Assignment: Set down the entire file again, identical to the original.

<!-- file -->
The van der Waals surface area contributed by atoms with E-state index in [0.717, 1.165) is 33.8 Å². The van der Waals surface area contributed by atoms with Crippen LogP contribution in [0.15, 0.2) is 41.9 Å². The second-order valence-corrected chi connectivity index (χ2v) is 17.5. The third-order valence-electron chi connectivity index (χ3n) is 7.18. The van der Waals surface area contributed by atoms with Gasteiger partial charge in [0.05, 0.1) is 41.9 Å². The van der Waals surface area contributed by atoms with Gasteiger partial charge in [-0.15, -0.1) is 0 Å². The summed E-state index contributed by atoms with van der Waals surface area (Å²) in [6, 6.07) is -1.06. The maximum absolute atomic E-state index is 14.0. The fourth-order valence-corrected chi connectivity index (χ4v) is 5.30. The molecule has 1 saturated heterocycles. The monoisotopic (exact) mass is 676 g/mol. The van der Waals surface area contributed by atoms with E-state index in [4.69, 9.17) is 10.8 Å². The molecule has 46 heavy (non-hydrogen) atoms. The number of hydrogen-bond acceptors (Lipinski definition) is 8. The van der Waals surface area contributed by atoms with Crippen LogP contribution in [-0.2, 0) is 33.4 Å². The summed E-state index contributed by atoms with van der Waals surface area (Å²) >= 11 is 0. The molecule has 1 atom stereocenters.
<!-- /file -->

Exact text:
The van der Waals surface area contributed by atoms with E-state index in [0.717, 1.165) is 33.8 Å². The van der Waals surface area contributed by atoms with Crippen LogP contribution in [0.15, 0.2) is 41.9 Å². The second-order valence-corrected chi connectivity index (χ2v) is 17.5. The third-order valence-electron chi connectivity index (χ3n) is 7.18. The van der Waals surface area contributed by atoms with Gasteiger partial charge in [0.05, 0.1) is 41.9 Å². The van der Waals surface area contributed by atoms with Gasteiger partial charge in [-0.15, -0.1) is 0 Å². The summed E-state index contributed by atoms with van der Waals surface area (Å²) in [6, 6.07) is -1.06. The maximum absolute atomic E-state index is 14.0. The fourth-order valence-corrected chi connectivity index (χ4v) is 5.30. The molecule has 1 saturated heterocycles. The monoisotopic (exact) mass is 676 g/mol. The van der Waals surface area contributed by atoms with E-state index in [4.69, 9.17) is 10.8 Å². The molecule has 46 heavy (non-hydrogen) atoms. The number of hydrogen-bond acceptors (Lipinski definition) is 8. The van der Waals surface area contributed by atoms with Crippen LogP contribution in [-0.2, 0) is 33.4 Å². The summed E-state index contributed by atoms with van der Waals surface area (Å²) >= 11 is 0. The molecule has 1 atom stereocenters.